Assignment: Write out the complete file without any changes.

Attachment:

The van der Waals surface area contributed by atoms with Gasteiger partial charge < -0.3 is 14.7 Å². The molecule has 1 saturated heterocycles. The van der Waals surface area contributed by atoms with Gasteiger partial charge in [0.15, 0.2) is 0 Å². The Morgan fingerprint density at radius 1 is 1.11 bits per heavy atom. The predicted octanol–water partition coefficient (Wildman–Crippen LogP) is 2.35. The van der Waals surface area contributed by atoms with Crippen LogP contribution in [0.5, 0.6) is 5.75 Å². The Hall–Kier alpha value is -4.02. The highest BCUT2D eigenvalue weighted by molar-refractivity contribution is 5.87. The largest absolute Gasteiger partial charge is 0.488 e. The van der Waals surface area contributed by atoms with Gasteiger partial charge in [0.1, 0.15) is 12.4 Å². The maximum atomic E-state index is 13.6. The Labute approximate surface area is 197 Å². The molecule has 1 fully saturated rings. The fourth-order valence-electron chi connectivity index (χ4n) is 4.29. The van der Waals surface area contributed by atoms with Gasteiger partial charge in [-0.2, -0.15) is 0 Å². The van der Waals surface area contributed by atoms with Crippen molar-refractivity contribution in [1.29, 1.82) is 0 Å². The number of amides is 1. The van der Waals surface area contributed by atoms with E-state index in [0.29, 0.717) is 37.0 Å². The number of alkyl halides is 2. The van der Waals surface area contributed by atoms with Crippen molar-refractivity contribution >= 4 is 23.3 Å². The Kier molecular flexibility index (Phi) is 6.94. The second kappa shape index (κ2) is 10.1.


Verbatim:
The van der Waals surface area contributed by atoms with Gasteiger partial charge < -0.3 is 14.7 Å². The molecule has 1 saturated heterocycles. The van der Waals surface area contributed by atoms with Gasteiger partial charge in [0.15, 0.2) is 0 Å². The Morgan fingerprint density at radius 1 is 1.11 bits per heavy atom. The predicted octanol–water partition coefficient (Wildman–Crippen LogP) is 2.35. The van der Waals surface area contributed by atoms with Crippen LogP contribution in [0.5, 0.6) is 5.75 Å². The Hall–Kier alpha value is -4.02. The highest BCUT2D eigenvalue weighted by molar-refractivity contribution is 5.87. The largest absolute Gasteiger partial charge is 0.488 e. The van der Waals surface area contributed by atoms with Gasteiger partial charge in [0.1, 0.15) is 12.4 Å². The maximum atomic E-state index is 13.6. The Labute approximate surface area is 197 Å². The molecule has 1 fully saturated rings. The fourth-order valence-electron chi connectivity index (χ4n) is 4.29. The van der Waals surface area contributed by atoms with Gasteiger partial charge in [-0.2, -0.15) is 0 Å². The van der Waals surface area contributed by atoms with Crippen molar-refractivity contribution in [1.29, 1.82) is 0 Å². The number of amides is 1. The van der Waals surface area contributed by atoms with E-state index in [0.29, 0.717) is 37.0 Å². The number of alkyl halides is 2. The van der Waals surface area contributed by atoms with Crippen molar-refractivity contribution >= 4 is 23.3 Å². The Kier molecular flexibility index (Phi) is 6.94. The second kappa shape index (κ2) is 10.1.